Siena Parker, WriteNow: Opportunities to get published
Sometimes it can be overwhelming to understand how the document saved on your laptop could ever make it onto the shelves of your local bookshop. Siena Parker from Penguin Random House talks about some of the opportunities available for writers including WriteNow, Penguin’s programme to find, mentor and publish new writers from under-represented communities.
Sophia Schoepfer, Dialogue books: Join in the Dialogue
Dialogue Books sets out to amplify voices that are missing from the mainstream. Spearheaded by Sharmaine Lovegrove, it shines a spotlight on stories for, about and by readers from the LGBTQI+, disability, working class and BAME communities. Come along to learn more about Dialogue and how new writers can get involved in their work.
Shereen Tadros, SI Leeds Prize: In it to win it
Prizes schmizes? Shereen Tadros used to think prizes – and particularly those for underrepresented writers – were not for her. Hear her discuss how she was convinced, what winning the SI Leeds Prize did for her, and what it might do for you.
Amy Winchester, Unbound: Power to the People
Sometimes it feels as if publishing is full of gatekeepers and they're all saying no. But there are alternatives. Amy Winchester discusses crowdfunding, and how writers are getting their books into readers’ hands through innovative new publishing models such as Unbound.
Jade Cuttle holds a first-class honours degree in Modern & Medieval Languages & Literature from the University of Cambridge and an MA in Creative Writing (Poetry) from the University of East Anglia. Now Deputy Poetry Editor at Ambit and judging the Costa Book Awards 2019, Jade has written for the Guardian, The Times Literary Supplement, The Telegraph and the Observer. As poet and plant-whisperer, she has been commissioned to write for BBC Radio 3, BBC Proms’ Official Guide, BBC’s Contains Strong Language Festival and BBC Introducing. Cuttle was awarded Gold in the 2018 Creative Future Literary Awards (Prose), selected by Lemn Sissay, and will release an album of nature-inspired poem-songs with funding from PRS Foundation this year.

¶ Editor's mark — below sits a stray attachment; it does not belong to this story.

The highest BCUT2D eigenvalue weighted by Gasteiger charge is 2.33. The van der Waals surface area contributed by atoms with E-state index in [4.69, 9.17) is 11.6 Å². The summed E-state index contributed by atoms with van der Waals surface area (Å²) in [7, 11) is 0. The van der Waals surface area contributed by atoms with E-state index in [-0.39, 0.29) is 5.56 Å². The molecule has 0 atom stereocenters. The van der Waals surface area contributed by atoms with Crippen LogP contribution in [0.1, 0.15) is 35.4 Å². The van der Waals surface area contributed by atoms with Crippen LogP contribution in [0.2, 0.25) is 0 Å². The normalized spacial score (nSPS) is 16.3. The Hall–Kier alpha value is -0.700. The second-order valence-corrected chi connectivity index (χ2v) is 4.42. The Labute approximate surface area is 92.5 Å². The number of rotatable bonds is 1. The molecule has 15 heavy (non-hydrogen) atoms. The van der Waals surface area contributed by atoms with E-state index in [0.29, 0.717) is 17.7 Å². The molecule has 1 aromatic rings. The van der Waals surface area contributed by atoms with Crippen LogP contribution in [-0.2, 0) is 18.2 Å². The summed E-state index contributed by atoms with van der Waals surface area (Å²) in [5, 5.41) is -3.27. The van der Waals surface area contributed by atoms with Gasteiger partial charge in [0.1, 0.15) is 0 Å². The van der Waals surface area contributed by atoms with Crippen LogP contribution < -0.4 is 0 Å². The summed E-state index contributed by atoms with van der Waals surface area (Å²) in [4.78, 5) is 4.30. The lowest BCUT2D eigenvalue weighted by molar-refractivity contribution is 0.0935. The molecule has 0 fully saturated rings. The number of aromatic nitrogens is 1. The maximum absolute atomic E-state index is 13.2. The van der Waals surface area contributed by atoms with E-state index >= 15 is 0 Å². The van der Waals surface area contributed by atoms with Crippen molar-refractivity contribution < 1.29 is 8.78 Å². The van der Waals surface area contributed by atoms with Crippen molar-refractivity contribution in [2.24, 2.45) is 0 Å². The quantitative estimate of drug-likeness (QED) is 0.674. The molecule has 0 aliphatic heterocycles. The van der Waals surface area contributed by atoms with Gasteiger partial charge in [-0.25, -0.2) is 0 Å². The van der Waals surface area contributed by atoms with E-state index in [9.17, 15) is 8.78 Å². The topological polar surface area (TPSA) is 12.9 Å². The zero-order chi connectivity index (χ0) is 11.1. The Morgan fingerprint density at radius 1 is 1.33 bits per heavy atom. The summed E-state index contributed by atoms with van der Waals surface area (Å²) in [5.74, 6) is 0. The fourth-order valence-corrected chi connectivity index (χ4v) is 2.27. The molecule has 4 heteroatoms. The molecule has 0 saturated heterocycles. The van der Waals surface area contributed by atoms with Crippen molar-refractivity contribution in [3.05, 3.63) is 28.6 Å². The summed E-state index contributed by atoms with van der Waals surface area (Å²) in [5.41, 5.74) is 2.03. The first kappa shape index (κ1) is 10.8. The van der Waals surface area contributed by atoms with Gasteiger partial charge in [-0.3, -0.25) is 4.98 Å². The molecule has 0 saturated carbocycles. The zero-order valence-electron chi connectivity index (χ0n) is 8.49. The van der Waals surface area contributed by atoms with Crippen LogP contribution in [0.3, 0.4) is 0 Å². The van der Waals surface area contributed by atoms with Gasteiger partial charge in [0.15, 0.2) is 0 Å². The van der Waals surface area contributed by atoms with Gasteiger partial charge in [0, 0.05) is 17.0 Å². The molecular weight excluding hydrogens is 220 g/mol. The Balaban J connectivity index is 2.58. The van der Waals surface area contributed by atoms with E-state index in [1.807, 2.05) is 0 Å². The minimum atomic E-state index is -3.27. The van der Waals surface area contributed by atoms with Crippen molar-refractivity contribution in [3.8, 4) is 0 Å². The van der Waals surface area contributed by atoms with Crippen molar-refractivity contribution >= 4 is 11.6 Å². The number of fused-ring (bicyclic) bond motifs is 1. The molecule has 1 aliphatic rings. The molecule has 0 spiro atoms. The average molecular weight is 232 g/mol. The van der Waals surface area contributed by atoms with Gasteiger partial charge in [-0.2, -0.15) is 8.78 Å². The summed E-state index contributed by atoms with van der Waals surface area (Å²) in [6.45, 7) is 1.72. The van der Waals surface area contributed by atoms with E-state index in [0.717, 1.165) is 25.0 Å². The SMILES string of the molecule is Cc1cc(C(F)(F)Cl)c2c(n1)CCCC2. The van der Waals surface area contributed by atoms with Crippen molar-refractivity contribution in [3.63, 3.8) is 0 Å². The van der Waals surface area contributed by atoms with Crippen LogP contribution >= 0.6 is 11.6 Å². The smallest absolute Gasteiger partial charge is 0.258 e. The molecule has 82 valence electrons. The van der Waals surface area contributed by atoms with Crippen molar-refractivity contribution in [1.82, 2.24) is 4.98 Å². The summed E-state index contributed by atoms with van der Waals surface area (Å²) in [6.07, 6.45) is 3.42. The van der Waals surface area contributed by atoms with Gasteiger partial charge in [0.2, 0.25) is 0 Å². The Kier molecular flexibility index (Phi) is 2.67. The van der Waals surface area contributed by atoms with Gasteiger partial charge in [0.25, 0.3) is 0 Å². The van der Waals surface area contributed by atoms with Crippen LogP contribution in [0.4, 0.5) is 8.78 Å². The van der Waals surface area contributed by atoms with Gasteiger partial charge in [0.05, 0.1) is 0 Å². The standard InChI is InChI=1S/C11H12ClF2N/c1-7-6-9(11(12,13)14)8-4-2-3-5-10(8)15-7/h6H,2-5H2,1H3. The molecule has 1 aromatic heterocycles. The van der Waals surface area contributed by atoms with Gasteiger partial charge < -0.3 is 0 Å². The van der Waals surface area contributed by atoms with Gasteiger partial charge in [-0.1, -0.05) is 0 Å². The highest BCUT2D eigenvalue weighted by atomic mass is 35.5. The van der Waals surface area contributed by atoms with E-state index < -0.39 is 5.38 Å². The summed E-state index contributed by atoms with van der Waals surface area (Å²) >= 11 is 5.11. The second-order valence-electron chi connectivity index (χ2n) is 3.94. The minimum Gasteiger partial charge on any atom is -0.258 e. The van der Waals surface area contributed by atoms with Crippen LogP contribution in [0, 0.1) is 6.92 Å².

Joelle Taylor is an award-winning poet, playwright, author and editor. She has performed across the UK as well as internationally, both for the British Council (Zimbabwe, Brazil, Botswana, Australia and Singapore) and on solo projects across Europe.
She has read in a diverse range of venues from the 100 Club, the 02 Arena, the Royal Festival Hall and Ronnie Scott’s to the Royal Court, the Globe, the ICA, Buckingham Palace and various prisons including Pentonville and Holloway.
She has published three full collections of poetry: Ska Tissue (2011, Mother Foucault Press), The Woman Who Was Not There (2014, Burning Eye Books), and her latest collection Songs My Enemy Taught Me (2017, Out-Spoken Press).
Her collection of short stories The Night Alphabet is due for completion in 2019.
New Writing South
The Poetry School
The Poetry Society
The Royal Society of Literature
Spread the Word
Society of Authors
Writing Our Legacy